Salmonella Infects Cells and Saves Itself by Altering Host Membrane Lipids
Jorge Galan and his colleagues in the Section of Microbial Pathogenesis at the Yale School of Medicine report a new and fundamental mechanism that Salmonella bacteria use to replicate within body cells and cause disease without endangering themselves. The work appears in the June 18 issue of Science.
Most dangerous bacteria that enter the body are engulfed and digested by cells called macrophages. Once inside a macrophage, the bacteria are targeted for death by a mechanism that transports them within a vesicle to a specialized compartment, the lysozome, designed to degrade foreign or unwanted materials.
Once the bacterium is engulfed, it takes only about 30 minutes to reach a lysozome. Therefore, to survive and replicate, bacteria must act rapidly to avoid this pathway to degradation. Salmonella, the bacterium that causes food poisoning and typhoid fever, can do that.
“Salmonella have an elegant strategy for surviving and replicating and avoiding this cellular disposal system,” said Galan, the Lucille P. Markey Professor of Microbiology, and Chairman of the Section of Microbial Pathogenesis. “We found that these bacteria alter the lipid composition of the vacuole, or compartment, they are in so that it cannot progress down the standard path to the lysozome and destruction.”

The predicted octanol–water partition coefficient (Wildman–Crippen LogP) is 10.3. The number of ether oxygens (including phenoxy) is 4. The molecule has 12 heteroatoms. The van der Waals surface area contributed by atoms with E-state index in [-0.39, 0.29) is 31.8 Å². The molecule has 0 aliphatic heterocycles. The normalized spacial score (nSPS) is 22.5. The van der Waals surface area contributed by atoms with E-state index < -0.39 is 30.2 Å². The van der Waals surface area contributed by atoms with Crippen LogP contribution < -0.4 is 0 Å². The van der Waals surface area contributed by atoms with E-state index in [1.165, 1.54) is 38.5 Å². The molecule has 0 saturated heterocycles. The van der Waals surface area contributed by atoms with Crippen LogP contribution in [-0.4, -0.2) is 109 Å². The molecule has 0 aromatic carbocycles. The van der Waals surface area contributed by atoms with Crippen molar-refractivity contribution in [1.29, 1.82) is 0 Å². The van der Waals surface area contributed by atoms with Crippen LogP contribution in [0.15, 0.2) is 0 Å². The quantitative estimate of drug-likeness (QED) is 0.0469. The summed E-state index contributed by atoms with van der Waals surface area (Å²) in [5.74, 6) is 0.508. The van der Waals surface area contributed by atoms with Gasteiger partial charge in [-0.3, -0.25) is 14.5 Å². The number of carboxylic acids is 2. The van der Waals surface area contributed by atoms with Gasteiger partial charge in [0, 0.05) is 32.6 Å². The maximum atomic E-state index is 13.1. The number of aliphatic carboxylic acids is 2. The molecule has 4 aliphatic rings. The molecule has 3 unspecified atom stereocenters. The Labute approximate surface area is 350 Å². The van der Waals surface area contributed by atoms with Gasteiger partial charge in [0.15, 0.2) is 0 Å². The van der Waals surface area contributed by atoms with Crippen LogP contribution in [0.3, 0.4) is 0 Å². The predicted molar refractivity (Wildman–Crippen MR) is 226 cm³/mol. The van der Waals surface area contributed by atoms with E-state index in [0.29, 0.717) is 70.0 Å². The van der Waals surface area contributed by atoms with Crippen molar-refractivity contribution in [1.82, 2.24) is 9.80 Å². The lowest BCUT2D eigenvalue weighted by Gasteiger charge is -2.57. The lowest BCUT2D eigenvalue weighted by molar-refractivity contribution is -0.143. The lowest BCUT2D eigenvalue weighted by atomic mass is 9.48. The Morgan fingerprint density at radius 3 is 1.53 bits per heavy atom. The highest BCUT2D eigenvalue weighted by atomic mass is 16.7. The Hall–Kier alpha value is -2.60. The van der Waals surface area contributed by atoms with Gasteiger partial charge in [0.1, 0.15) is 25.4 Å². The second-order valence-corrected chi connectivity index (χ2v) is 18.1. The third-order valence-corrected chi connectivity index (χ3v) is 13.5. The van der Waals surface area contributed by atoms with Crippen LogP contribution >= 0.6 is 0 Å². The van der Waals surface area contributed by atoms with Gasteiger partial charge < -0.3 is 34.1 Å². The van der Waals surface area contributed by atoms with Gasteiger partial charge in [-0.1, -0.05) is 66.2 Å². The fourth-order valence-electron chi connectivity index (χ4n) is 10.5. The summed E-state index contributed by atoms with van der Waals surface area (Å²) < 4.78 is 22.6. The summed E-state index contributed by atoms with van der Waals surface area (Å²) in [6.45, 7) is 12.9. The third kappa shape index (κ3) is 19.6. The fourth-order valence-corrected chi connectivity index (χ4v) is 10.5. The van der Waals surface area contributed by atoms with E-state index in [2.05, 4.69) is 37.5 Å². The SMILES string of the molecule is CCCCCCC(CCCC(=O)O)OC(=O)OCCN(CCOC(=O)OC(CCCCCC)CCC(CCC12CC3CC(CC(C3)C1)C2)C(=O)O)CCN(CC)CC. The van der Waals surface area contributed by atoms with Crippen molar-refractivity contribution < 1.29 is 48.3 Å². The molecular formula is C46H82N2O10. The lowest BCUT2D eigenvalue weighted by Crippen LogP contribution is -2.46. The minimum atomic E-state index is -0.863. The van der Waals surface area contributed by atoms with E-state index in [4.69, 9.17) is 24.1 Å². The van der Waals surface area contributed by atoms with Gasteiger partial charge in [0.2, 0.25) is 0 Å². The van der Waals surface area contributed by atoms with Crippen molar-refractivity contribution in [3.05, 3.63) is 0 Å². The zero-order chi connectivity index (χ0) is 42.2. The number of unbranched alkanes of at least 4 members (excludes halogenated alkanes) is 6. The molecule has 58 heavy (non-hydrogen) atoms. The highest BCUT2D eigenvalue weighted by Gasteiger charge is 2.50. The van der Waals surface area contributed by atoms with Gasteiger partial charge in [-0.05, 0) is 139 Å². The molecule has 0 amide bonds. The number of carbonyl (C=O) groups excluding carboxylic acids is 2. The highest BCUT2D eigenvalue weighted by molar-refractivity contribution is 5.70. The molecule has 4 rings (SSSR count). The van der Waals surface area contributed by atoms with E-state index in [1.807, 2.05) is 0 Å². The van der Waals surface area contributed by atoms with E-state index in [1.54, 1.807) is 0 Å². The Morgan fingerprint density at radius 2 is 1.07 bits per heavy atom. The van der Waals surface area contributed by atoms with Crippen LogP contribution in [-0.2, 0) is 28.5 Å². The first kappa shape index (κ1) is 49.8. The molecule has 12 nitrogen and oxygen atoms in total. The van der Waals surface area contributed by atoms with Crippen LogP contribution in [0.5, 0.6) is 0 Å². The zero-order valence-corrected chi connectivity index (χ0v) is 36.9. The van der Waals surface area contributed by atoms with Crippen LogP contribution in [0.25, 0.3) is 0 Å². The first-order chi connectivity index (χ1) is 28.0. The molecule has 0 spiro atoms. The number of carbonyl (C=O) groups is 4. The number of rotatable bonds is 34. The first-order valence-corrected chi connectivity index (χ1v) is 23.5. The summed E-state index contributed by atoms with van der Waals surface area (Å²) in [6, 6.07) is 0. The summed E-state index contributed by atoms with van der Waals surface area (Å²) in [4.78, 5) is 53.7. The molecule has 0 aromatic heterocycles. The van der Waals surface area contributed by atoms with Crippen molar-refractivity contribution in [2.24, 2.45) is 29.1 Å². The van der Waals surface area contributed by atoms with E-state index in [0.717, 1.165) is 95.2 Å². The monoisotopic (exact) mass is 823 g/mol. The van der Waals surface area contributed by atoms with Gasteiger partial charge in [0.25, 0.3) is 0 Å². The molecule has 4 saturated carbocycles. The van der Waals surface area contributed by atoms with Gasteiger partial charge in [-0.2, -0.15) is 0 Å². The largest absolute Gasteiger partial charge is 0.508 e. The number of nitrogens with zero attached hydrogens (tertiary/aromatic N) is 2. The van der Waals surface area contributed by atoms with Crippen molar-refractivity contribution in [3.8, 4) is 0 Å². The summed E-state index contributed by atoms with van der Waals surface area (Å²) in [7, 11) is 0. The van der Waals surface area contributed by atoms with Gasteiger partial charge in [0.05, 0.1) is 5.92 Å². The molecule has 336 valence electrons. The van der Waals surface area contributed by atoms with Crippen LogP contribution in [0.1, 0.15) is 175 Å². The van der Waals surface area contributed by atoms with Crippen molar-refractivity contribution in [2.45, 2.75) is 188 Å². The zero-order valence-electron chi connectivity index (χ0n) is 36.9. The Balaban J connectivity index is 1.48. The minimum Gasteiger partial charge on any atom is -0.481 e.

To accomplish this remarkable feat, the Salmonella bacteria use a “syringe-like” device called the type III secretion system to deliver a protein, SopB, which has phosphoinositide phosphatase activity and modifies the composition of the vacuole that encloses them.
“While this research is not a cure for food poisoning or typhoid fever, our work is revealing a fundamental mechanism by which these bacteria cause disease - and may provide or lead to new targets for the development of novel therapeutic strategies for controlling them,” said Galan.
Other investigators involved in the study were Lorraine Hernandez and Karsten Hueffer from the Section of Microbial Pathogenesis and Markus Wenk, currently at Merck Research Laboratories, from the Department of Cell Biology at Yale. The work was funded by a fellowship from the Damon Runyon-Walter Winchell Foundation and by a Public Health Service Grant from the National Institutes of Health.
Citation: Science 304: (June 18, 2004)